My Sister My Love (1966) Poster

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Bed Siblings
EdgarST24 June 2006
In the 1960s cinema was an important source of sexual education for Latin American teenagers (and I guess anywhere else too), no matter how incomplete the information was, since the motion pictures with erotic elements had not been made with educational purposes. There were the nudie films, the movies "with a medical warning", or boring "scientific" documentaries, which all lacked a sense of life, fun or sexual urge; and of course, there were the pornographic shorts which did not circulate freely. Priests in my school were constantly warning us students what movies we should not see. They could not care less about Argentinean soft-porno star Isabel Sarli, whose movies were mainly pictorials, with a big centerfold of La Coca's large bosom; but when it came to films as Ingmar Bergman's "The Silence", red lights would immediately flash in my classroom. "Syskonbädd 1782" did not catch their attention. The original title means something like "Bed Siblings", but since it was euphemistically retitled "The Fire" in Panama (in the United Kingdom it was given a more obvious title: "My Sister My Love"), the priests ignored its subject was an incestuous love affair in Sweden, between a man and his sister, who was about to marry a noble man, during the eighteenth century. I went to see it and it caused me a little commotion. I still remember it as a very good film, treating its subject with intelligence, showing how moral rules affected the relationship (with more dramatic results for the sister), striking black-and-white cinematography, and great performances by Bibi Andersson and Per Oscarsson. It was also one of the first movies to show male pubic hair, which announced what director Vilgot Sjöman would do next: the remarkable diptych "I Am Curious: Yellow" and "I Am Curious: Blue." I saw these two films for the first time in 2005 and was very well impressed. "Syskonbädd 1782" and the two "I Am Curious" films have aged very well, and place Sjöman among the best European filmmakers of that decade. I recommend them highly.
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A 'drama of ideas.' Thought provoking, challenging, original.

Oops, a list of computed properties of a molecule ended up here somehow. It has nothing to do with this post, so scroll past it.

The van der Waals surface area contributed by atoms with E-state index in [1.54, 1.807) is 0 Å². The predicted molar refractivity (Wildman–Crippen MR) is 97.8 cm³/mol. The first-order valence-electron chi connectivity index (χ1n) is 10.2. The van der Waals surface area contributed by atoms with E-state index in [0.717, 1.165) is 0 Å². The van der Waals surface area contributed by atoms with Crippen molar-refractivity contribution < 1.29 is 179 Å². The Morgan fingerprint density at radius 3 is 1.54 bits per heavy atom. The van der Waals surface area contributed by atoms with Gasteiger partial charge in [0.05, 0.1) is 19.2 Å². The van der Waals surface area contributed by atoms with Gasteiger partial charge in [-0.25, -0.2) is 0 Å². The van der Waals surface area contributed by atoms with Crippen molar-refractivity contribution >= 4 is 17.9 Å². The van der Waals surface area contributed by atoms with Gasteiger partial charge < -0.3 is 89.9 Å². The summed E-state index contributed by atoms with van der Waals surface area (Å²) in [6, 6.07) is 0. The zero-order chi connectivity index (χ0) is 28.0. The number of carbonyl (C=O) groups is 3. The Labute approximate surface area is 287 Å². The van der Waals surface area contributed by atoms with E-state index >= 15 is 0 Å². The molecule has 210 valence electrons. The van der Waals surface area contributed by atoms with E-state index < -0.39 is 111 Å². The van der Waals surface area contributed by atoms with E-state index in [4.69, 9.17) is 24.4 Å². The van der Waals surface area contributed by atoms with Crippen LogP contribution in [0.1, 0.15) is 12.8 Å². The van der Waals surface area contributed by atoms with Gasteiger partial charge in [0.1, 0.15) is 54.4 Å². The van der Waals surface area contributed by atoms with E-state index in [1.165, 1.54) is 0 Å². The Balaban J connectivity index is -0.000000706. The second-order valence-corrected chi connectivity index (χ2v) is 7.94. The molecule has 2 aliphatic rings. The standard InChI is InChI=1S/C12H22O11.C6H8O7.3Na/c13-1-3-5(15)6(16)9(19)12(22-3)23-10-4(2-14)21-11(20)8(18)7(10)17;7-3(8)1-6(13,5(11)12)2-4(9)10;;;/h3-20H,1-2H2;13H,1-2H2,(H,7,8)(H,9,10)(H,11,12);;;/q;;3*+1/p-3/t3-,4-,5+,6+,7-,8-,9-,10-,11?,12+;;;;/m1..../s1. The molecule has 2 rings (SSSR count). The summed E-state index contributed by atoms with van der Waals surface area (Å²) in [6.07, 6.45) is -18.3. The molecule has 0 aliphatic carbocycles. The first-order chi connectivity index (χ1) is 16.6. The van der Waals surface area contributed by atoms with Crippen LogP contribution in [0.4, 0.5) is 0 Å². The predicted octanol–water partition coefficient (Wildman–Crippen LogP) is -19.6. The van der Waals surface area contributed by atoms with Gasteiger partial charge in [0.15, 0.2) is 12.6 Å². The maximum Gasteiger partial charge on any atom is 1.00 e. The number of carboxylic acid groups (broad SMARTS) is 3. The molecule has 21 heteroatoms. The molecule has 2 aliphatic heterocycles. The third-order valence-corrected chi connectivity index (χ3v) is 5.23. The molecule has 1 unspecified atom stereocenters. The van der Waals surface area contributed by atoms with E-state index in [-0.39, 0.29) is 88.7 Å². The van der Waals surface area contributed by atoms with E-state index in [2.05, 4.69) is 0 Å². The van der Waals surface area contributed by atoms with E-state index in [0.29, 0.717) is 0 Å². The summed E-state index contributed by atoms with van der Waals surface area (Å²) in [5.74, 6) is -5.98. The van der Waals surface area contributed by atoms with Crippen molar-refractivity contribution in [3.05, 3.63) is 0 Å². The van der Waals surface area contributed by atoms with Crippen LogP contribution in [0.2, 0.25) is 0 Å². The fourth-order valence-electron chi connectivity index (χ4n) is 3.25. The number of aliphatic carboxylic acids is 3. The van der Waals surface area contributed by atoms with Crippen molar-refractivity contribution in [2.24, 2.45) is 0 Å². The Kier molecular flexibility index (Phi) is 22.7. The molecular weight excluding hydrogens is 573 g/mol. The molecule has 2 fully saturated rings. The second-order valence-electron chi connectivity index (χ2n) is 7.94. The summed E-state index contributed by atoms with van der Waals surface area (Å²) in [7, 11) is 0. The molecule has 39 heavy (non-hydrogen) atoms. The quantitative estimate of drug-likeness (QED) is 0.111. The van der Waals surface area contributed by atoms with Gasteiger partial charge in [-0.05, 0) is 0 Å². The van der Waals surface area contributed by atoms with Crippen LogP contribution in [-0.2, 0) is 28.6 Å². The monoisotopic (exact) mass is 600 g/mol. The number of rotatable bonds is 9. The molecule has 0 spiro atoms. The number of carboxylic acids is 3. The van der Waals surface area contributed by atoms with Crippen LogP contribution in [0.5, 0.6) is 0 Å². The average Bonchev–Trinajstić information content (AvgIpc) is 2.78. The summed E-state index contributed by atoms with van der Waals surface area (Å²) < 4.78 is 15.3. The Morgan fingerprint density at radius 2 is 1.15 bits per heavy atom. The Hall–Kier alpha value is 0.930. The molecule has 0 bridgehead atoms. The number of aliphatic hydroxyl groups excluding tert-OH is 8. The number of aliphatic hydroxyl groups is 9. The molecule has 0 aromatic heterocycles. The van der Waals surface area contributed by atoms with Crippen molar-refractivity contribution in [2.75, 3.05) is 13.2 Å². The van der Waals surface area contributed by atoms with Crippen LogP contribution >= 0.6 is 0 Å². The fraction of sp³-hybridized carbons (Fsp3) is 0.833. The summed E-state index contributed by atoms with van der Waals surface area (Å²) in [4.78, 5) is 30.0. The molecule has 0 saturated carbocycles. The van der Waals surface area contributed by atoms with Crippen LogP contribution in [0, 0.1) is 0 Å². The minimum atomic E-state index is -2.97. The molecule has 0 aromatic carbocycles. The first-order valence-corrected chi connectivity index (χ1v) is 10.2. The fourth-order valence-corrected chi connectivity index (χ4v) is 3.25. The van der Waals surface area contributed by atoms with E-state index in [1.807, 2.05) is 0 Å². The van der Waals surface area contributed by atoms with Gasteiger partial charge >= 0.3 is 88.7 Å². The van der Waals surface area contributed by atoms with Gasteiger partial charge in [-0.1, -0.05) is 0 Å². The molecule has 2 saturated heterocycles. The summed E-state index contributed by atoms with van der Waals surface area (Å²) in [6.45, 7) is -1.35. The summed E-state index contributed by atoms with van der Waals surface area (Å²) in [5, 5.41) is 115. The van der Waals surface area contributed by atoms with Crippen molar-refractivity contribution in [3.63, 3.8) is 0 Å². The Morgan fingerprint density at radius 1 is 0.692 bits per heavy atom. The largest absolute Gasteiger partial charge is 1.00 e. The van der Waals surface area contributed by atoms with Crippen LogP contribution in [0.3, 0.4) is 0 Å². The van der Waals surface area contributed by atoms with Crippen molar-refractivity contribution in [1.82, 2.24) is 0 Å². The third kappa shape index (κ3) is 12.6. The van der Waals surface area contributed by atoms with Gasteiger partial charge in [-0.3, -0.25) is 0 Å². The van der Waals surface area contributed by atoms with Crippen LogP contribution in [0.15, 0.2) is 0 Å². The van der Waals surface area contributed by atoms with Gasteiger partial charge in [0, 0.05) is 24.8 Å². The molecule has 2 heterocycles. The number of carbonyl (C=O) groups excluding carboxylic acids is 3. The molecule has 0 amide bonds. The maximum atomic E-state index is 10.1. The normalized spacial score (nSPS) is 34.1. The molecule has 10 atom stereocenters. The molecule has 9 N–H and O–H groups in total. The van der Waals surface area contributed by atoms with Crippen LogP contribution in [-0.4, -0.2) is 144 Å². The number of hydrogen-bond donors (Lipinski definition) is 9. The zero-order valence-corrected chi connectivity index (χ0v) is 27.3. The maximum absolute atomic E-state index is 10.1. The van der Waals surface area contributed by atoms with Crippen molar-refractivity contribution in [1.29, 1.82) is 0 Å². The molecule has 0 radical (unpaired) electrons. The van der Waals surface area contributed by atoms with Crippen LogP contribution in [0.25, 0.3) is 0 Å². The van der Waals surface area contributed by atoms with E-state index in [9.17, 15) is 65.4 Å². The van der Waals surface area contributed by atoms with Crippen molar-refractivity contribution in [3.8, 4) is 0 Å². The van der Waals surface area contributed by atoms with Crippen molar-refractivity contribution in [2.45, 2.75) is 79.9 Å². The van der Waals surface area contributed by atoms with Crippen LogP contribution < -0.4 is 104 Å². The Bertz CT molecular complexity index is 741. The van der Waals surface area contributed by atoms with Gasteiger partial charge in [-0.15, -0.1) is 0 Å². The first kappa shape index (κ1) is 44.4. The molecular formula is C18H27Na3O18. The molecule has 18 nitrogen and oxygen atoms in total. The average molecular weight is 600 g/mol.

elephantsremember2 April 2005
Warning: Spoilers
Bibi Andersson is my favourite actress and was the reason I first saw this film. I wasn't disappointed-it ranks with her other great performances like 'Persona' and 'A Passion.' I saw this film some time ago and found it visually stunning. It has stayed with me like all the other films I consider great, not only Andersson's memorable performance (which would make the film worthwhile alone) the images, the setting, the time in which it takes place, the social climate, and the tantalising subject of incest, which I have never seen dealt with on film so delicately, as a psychological study of a woman sexually repressed and dominated by society, expertly handled by Andersson, are all factors in my love of this film.

Set in Sweden in 1782. A young nobleman, named Jacob (Per Oscarsson) returns from France to his home and cherished sister Charlotte (Bibi Andersson) who is engaged to Baron Alsameden (Jarl Kulle). The siblings close relationship becomes incestuous and with fear that the disclosure of Charlotte's pregnancy will make society view them as libertines, the lovers ultimately choose to part, Jacob decides to leave the country and Charlotte if left to marry the Baron, but the benefits of this film are not found in the story but in the people involved within, greatly achieved by superb performances.

Sjöman Uses the taboo subject of incest (which got the film into trouble with the censors) as a 'Drama of ideas'.

The film has understandably been compared to the work of Ingmar Bergman, director Vilgot Sjöman was an assistant to Bergman, crisp black and white photography and psychological viewpoint with Bergman's most frequent leading lady Bibi Andersson running the gauntlet of physiological trauma, Gunnar Björnstrand and Jarl Kulle appear in many Bergman films and both star in this film, are obvious reasons why. The only film I can compare this one to is 'Coup de Grace' which also balances a powerful performance, history, relevant subject matter, sexual repression and politics.

This movie survives as a document of a truly great performance of cinema, social attitudes, conflicting concepts of human liberty in question, human behaviour and sensational subject matter treated with sensitively and maturity by an underrated director. The long over due release of this great film on VHS or DVD is outrageous and really should be available to those who have not been fortunate enough to see it and for those who have, and would gladly purchase it as a worthy member of any film collection, Criterion and other DVD companies please take notice! Although the film is certainly not for everyone, I am sure it would be greatly welcomed by those who expect a thought provoking, challenging, original piece of true art.
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